But administration officials privately believe the reluctance is also driven in part by financial concerns: If Moderna agreed to sell the Biden administration doses for poorer countries it would likely be asked to do so at cost, one source said, putting pressure on its bottom line.
The company’s stance has infuriated top Biden health officials, who have pressed Moderna executives in recent meetings that one person characterized as “very intense.” The deliberations between the federal government and Moderna could undermine the Biden administration’s efforts to ship more doses overseas as it begins to roll out booster shots to Americans.
“We need them to step up to the plate in the short term and dramatically increase the number of doses they’re delivering to low and middle-income countries,” a senior administration official said.
The White House declined to comment on the record. Moderna has not yet responded to a request for comment on the allegations about its financial motivations.
But amid the ongoing tension, the company announced early Thursday that it will build a vaccine-production hub in Africa to produce up to 500 million doses each year. It has not chosen a site or set a timeline for opening the facility, however.
“While we are still working to increase capacity in our current network to deliver vaccines for the ongoing pandemic in 2022, we believe it is important to invest in the future,” Moderna CEO Stéphane Bancel said in a statement.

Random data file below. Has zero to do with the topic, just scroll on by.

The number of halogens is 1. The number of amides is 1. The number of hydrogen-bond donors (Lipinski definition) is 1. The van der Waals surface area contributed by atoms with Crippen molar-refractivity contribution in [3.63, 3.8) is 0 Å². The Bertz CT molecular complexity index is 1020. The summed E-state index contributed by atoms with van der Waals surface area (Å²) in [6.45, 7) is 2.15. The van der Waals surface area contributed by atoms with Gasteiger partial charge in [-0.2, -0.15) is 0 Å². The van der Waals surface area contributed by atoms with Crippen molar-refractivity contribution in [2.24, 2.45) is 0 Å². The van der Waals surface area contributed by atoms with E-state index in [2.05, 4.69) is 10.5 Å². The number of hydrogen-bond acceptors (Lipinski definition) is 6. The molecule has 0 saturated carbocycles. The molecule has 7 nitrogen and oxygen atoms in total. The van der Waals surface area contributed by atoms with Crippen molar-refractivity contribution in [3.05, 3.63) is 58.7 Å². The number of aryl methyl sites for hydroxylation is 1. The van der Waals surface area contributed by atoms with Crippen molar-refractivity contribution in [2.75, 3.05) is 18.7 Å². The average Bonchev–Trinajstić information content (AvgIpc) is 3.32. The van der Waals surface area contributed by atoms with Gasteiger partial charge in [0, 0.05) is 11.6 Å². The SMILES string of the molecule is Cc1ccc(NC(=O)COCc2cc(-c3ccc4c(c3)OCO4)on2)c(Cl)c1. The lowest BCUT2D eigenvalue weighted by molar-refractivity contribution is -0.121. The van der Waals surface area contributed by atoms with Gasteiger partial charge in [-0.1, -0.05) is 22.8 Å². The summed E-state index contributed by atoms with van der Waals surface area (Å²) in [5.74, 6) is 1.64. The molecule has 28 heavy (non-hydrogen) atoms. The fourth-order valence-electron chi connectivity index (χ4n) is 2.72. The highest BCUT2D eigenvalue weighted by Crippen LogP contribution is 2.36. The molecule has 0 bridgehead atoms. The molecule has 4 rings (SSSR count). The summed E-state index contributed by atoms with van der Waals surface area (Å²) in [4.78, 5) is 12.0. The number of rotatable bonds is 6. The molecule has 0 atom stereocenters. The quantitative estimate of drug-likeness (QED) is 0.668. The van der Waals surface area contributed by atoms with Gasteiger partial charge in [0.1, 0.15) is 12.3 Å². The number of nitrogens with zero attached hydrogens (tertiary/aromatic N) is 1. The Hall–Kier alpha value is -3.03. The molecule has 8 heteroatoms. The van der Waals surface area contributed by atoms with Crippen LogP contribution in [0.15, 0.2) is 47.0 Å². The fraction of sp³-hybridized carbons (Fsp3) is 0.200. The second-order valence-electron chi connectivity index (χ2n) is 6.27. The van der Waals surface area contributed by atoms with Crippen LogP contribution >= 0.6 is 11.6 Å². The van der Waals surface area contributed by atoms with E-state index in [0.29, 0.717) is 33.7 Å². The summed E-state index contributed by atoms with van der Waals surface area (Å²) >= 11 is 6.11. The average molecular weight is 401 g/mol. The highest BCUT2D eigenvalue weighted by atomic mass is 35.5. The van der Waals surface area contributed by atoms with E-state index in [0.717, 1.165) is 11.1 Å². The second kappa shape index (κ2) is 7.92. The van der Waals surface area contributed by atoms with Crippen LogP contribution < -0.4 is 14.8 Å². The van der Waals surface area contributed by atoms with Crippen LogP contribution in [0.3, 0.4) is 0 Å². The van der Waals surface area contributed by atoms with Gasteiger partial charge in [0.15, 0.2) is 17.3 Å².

The Biden administration’s strained talks with Moderna stand in stark contrast to its relationship with Pfizer and BioNTech. The partners turned down government aid to develop their Covid-19 shot but have worked with the administration to increase global vaccination. In September, the two companies signed a deal with the federal government to deliver 1 billion doses of their vaccine for international donation by the end of September 2022.
The White House announced in August that it would begin the process of doling out boosters to most adults within weeks, sparking criticism from top federal scientists and outside health experts. They argued that the U.S. should instead focus on increasing domestic primary series vaccinations and donations across the globe.
Since then, the Biden administration has tried to work with Moderna to find new ways to increase doses available for donation.
“This is something the administration has been trying to get Moderna to commit to for a long time,” one of the individuals with direct knowledge of the situation said. “It’s been difficult.”
Moderna said Thursday that its planned vaccine hub would cost as much as $500 million to build, and it could eventually produce shots for other diseases using the same mRNA technology that underlies its Covid-19 vaccine.
But outside experts estimate that constructing a facility from scratch, hiring and training staff could take years. And the move is unlikely to satisfy a White House that just weeks ago set a goal of ending the pandemic by next September.
“We want them to increase the doses that can go in the very short term,” the senior administration official said. The billions of taxpayer dollars poured into developing the vaccine have only deepened U.S. officials’ frustration with the company’s hesitation to further aid the president’s international efforts.
“The U.S. government co-invented the vaccine. We’ve spent over $8 billion,” the official said.
In the meantime, Moderna is also facing — and resisting — growing pressure from activists and international organizations to share the formula for its vaccine with manufacturers in other countries.
The Biden administration earlier this year formally backed waiving patent protections for Covid-19 vaccines to expand production worldwide. But that proposal is fiercely opposed by both drug manufacturers and some European countries.